Resident questions solar power fee costs
By Liz Brown, Staff Writer, The Times
BIRMINGHAM — A township resident pushed the Board of Supervisors to be more upfront about the cost and likely impact of a reenactment of the Battle of the Brandywine, during Monday night’s supervisors meeting.
Debbie Hineman of Meetinghouse Road questioned the board about the financial cost of the battle reenactment scheduled for next May.
Supervisor John Conklin estimated that the cost will be somewhere around $20,000 gross outlays, before any donations or sponsorships are counted against that cost.
Hineman further expressed concern that the residents of Birmingham Hunt and other surrounding neighborhoods have not been adequately informed about the event, and should be told more about this “big two-day event that’s going to draw thousands and thousands of people and Lord knows how many cars.”
Supervisor Bill Kirkpatrick responded that the Homeowners Associations have been informed. He also commented that the committee working on the event is made up of about 40 very talented people, many of whom live in those neighborhoods and are sensitive to the traffic and safety issues.
Much more detail will be available as the date of the event draws closer.
Hineman asked whether this event would be repeated annually as a replacement for the reenactments historically performed at the Brandywine Battlefield Park in Chadds Ford, and as a result become a burden to Birmingham taxpayers. Kirkpatrick emphatically replied, “Absolutely not. We are not committed to anything beyond May, 2014.”
Conklin called attention to the map of the battlefield and noted that residents can find where their homes are located within the battlefield, and if “you live in Birmingham, you are on that map,” explaining why he believes these kinds of events worthwhile.
Another resident, Michael Sarnacki of Pheasant Run, was present to address his frustrations about the township’s process and requirements for installing solar panels on his house. Sarnacki asked the board why the township charges excessive fees for permits for this work in comparison to other townships. He noted the federal government clearly encourages this ecologically progressive activity by reimbursing homeowners up to 30% of the cost. Conklin responded, “I wouldn’t assume that everything the federal government is behind is supported by this municipality.”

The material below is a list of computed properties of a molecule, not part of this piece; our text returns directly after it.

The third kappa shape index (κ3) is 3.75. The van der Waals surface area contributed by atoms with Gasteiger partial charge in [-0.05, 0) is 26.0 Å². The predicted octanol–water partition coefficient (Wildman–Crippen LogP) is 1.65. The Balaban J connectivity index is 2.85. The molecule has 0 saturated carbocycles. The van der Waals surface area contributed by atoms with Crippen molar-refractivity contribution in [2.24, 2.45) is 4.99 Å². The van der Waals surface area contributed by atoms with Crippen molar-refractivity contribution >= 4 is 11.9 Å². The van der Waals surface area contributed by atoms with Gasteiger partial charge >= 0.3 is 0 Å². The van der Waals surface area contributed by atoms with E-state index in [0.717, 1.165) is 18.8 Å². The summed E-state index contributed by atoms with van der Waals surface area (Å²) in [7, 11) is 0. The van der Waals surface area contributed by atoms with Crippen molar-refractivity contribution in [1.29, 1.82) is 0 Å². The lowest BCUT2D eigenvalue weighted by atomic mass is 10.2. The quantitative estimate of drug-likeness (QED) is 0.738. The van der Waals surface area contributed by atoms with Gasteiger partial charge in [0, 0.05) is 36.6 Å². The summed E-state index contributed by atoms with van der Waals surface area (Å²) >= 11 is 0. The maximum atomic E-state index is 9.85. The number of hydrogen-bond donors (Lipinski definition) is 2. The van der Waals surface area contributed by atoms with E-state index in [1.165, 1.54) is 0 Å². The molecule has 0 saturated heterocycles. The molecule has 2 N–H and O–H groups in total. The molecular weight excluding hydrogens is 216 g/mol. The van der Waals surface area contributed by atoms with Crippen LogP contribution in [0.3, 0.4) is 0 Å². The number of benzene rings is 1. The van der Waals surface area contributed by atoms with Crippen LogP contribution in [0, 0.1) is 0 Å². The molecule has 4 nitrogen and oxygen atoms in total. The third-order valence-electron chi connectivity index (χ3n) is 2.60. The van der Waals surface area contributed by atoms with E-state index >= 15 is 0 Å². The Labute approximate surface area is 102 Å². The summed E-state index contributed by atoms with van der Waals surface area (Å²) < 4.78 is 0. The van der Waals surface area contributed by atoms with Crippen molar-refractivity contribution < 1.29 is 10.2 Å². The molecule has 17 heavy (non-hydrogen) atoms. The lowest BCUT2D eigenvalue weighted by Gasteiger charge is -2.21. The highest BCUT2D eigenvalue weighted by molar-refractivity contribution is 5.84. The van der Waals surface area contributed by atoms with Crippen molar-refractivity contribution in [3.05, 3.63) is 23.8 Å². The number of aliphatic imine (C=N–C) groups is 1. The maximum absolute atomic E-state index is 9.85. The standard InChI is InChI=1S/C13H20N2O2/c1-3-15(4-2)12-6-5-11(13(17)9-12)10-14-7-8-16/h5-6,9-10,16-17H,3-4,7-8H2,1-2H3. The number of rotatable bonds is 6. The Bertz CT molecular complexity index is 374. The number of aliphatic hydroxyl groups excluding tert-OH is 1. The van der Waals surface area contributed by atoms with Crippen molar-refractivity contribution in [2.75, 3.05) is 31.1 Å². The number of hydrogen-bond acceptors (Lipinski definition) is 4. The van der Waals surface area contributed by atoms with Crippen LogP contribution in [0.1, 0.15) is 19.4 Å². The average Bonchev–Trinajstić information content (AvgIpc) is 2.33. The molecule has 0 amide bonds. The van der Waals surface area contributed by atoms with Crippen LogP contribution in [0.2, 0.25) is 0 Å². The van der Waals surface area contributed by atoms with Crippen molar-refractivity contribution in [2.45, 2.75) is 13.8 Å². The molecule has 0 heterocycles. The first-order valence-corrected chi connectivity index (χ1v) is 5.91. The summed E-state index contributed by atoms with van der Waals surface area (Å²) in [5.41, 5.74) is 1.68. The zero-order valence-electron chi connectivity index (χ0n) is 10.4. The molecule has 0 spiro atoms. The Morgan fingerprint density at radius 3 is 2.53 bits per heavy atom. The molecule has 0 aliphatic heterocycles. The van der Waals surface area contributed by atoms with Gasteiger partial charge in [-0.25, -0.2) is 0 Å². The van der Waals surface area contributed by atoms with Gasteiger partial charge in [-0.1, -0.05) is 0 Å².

Secretatry Quina Nelling explained that $1,000 of the “fees” are a down payment toward administrative costs incurred by the township.
In other township news, Roadmaster Dave Rathburn reported that all bridge and road work has been completed for the summer. He commented that the current plan is to repave township roads every 20-25 years based on average usage. The money used to do this work is from the State Liquid Fuels tax paid to the township by the state. Inspections are conducted on all roads in the township twice a year.
Spring Meadow residents Grace Kaminstein and Lenore Larry were present at the meeting to ensure the builder of a new home on a historical property in the neighborhood is taking into consideration all aesthetic concerns pertinent to the development. Members of the Historic Commission reviewed the builder’s plans and agreed that all was in order.
Representatives from the West Chester Library made a short presentation about the current challenges faced by libraries to find relevance in today’s environment, while facing state funding cutbacks and inflation. Board president Richard May stated “It’s not all about books; it’s about information… and collaborating and becoming part of the greater community.” Victoria Dow, library director, said the relatively new process of lending e-books is getting heavy use. If you have a library card you can log in and temporarily download from about 9,000 titles onto your e-reader. They thanked Birmingham Township for supporting the library.